The same approach can be taken to obtain the expression for Aq.

sxx = 1 - wxx or wxx = 1 - sxx (6.33) Selection against a recessive phenotype where the subscript xx represents a genotype and the maximum relative fitness is one. Selection coefficients therefore represent the difference in viability between a given genotype and the genotype with the highest viability.

Examining the outcome of selection for each category of fitness values or selection coefficients will illustrate how viability selection is expected to change genotype and allele frequencies in populations. By iterating versions of equation 6.14 for all three genotypes as well as equations 6.21 and 6.22, we can visualize the action of natural selection. The behavior of allele frequencies under natural selection can be understood by examining plots of allele frequencies over time to see the direction and rate of allele frequency change. An important general feature of natural selection is the allele frequency reached when allele frequencies eventually stop changing, or the equilibrium allele frequency. The goal of this section is to understand both how and why genotype and allele frequencies change when acted on by a constant force of natural selection over time.

Although it is common to speak of an allele favored by natural selection, any change in allele frequencies is really caused by natural selection on genotypes due to their different-viability phenotypes. Alleles themselves do not have phenotypes nor fitness values in most types of natural selection (natural selection on gametes or haploid genomes are exceptions). The changing frequency of genotypes is what causes allele frequencies to change. Although two allele frequencies can be displayed with more economy than three genotype frequencies, it is critical not to forget that natural selection directly causes changes in genotype frequency and that change in allele frequencies is an indirect consequence.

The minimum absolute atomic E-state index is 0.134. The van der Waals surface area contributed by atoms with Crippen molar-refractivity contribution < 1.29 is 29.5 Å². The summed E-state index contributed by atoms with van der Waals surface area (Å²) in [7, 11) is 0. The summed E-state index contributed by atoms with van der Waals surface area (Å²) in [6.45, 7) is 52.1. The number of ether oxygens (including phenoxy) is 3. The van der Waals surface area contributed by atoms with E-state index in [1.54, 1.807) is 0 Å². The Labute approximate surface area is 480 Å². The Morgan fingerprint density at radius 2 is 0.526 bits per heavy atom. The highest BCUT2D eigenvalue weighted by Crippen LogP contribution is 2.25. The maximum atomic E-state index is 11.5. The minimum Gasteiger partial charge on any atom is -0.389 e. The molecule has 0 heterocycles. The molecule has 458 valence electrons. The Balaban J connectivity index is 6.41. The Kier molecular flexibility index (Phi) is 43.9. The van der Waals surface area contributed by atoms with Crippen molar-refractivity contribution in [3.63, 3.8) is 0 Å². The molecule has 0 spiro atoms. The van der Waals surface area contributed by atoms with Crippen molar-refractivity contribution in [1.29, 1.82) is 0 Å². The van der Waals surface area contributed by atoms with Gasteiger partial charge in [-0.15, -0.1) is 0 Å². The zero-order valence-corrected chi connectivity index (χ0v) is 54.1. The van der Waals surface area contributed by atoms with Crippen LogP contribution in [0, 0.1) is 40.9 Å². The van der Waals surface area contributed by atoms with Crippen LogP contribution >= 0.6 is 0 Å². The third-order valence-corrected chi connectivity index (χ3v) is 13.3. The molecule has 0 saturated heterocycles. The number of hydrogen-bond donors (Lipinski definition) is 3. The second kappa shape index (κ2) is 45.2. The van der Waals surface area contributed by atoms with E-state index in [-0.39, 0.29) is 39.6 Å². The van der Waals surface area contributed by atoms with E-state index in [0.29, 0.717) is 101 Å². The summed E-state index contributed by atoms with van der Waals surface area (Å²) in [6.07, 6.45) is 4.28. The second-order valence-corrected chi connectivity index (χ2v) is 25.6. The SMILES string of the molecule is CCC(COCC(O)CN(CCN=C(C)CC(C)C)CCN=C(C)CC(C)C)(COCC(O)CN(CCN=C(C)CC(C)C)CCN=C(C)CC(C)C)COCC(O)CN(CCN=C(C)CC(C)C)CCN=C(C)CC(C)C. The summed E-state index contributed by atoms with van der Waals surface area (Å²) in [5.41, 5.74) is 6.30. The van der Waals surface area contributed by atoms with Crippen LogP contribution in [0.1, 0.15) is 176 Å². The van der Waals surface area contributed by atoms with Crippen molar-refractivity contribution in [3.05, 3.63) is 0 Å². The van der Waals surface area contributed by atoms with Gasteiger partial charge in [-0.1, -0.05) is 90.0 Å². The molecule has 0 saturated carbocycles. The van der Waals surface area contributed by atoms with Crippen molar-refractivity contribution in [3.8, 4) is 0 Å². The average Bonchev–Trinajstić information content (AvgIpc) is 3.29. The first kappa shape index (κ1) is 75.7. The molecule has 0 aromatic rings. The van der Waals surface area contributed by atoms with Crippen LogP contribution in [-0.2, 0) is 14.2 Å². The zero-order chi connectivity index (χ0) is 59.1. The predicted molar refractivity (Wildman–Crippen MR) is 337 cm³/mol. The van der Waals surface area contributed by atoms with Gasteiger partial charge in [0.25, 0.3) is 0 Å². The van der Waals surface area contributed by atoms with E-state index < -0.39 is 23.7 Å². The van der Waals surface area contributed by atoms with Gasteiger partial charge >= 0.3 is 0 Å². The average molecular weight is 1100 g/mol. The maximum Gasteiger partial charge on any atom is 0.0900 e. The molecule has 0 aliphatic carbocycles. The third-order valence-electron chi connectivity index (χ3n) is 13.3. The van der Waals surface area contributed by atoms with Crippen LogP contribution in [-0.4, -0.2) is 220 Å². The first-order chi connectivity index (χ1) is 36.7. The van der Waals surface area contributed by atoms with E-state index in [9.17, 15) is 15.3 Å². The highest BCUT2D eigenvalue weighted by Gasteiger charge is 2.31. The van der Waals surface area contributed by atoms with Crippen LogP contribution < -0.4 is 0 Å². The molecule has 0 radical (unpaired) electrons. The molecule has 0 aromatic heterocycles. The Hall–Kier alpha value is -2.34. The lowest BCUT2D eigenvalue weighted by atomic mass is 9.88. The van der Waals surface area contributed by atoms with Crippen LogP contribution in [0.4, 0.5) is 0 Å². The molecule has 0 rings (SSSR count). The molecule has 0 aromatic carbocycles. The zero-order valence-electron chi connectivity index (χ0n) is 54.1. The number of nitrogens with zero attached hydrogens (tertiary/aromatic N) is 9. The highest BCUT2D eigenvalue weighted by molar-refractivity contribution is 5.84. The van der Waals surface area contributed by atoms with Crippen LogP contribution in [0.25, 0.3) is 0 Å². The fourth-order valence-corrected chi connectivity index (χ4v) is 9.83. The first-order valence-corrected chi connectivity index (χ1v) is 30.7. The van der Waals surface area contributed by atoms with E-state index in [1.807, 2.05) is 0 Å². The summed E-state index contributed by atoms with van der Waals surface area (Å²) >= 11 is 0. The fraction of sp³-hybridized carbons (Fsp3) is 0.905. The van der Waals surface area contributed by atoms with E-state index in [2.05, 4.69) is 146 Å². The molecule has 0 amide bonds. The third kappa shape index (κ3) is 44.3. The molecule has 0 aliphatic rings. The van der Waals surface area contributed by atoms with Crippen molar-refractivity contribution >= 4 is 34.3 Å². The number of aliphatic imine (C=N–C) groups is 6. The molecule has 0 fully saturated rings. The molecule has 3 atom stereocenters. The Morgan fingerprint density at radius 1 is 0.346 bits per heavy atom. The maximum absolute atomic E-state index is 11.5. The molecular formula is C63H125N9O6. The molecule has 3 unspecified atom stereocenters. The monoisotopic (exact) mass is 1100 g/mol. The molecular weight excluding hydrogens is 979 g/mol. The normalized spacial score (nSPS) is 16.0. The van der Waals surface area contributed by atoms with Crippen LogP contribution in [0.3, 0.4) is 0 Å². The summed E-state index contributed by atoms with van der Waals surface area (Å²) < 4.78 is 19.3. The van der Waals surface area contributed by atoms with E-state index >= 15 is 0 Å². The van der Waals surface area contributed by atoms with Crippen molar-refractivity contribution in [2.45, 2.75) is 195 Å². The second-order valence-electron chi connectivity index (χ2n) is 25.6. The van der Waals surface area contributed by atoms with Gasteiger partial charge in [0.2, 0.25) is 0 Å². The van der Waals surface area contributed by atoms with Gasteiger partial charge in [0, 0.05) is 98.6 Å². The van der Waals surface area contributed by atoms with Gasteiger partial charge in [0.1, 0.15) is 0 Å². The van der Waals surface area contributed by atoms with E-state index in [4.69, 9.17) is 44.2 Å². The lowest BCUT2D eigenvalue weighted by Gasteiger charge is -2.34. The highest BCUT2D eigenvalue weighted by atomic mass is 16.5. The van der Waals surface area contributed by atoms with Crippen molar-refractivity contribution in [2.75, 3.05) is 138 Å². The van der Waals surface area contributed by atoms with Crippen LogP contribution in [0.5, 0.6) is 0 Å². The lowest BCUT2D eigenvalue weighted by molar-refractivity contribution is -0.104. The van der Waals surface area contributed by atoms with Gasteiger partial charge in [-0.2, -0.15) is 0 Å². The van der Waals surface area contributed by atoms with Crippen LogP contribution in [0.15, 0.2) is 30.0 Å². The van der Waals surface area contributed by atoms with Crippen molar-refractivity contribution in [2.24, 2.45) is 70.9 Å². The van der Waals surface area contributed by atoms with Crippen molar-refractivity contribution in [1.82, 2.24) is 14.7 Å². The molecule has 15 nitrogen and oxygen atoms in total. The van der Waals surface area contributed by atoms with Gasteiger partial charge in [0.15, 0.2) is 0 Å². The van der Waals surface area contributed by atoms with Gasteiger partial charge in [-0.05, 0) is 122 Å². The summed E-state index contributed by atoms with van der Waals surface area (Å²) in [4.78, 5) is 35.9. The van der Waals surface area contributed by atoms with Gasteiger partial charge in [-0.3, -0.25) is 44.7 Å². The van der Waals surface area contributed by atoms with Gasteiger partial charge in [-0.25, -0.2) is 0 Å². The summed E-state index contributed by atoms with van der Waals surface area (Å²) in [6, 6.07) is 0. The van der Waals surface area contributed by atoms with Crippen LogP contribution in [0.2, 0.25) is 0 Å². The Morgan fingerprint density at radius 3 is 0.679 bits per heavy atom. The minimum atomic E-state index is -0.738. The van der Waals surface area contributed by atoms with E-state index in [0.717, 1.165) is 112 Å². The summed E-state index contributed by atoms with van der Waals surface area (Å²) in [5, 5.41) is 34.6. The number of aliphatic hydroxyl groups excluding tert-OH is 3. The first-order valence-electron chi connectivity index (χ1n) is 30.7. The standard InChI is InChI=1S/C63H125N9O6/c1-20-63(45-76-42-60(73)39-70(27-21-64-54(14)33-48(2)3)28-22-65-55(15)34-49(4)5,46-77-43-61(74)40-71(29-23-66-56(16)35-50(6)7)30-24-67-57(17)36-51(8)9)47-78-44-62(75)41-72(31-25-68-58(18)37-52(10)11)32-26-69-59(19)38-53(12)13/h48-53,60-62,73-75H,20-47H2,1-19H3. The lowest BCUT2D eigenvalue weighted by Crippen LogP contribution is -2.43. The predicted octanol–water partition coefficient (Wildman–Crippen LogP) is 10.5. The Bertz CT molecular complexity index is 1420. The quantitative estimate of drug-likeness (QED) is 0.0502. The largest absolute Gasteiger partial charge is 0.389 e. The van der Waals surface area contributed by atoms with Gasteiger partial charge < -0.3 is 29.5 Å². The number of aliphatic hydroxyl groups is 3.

The process of natural selection has the special quality that the genotype frequencies reached at equilibrium are always the same as long as the starting frequencies and relative fitness values are constant. Processes that always lead to the same outcome from a given set of initial conditions are called deterministic because the end state is completely determined by the initial state. Similar patterns of genotype frequencies in independent populations are therefore evidence that the process of natural selection is operating. In contrast, the stochastic process of genetic drift would result in random outcomes in each independent population. This also means that there is no need to view replicate outcomes of natural selection for the same set of initial conditions.

The results of natural selection acting against a completely recessive homozygous genotype (see Table 6.4) are shown in Fig. 6.4. The top panel shows the frequencies of the three genotypes over time starting from an initial allele frequency of p = q = 0.5. The frequency of the recessive homozygote (aa) declines because that genotype has lower viability. At the same time, the frequency of the dominant homozygote (AA) increases since it has a higher viability. Even though the heterozygote also has the maximum fitness, its frequency declines from a maximum of 0.5 as A alleles become more frequent and a alleles less frequent over time, reducing the value of 2pq. The bottom panel summarizes the results of natural selection in terms of allele frequencies over time for five initial allele frequencies. (The one allele frequency trajectory that corresponds to the genotype frequencies in the top panel is given as a colored, dashed line.)

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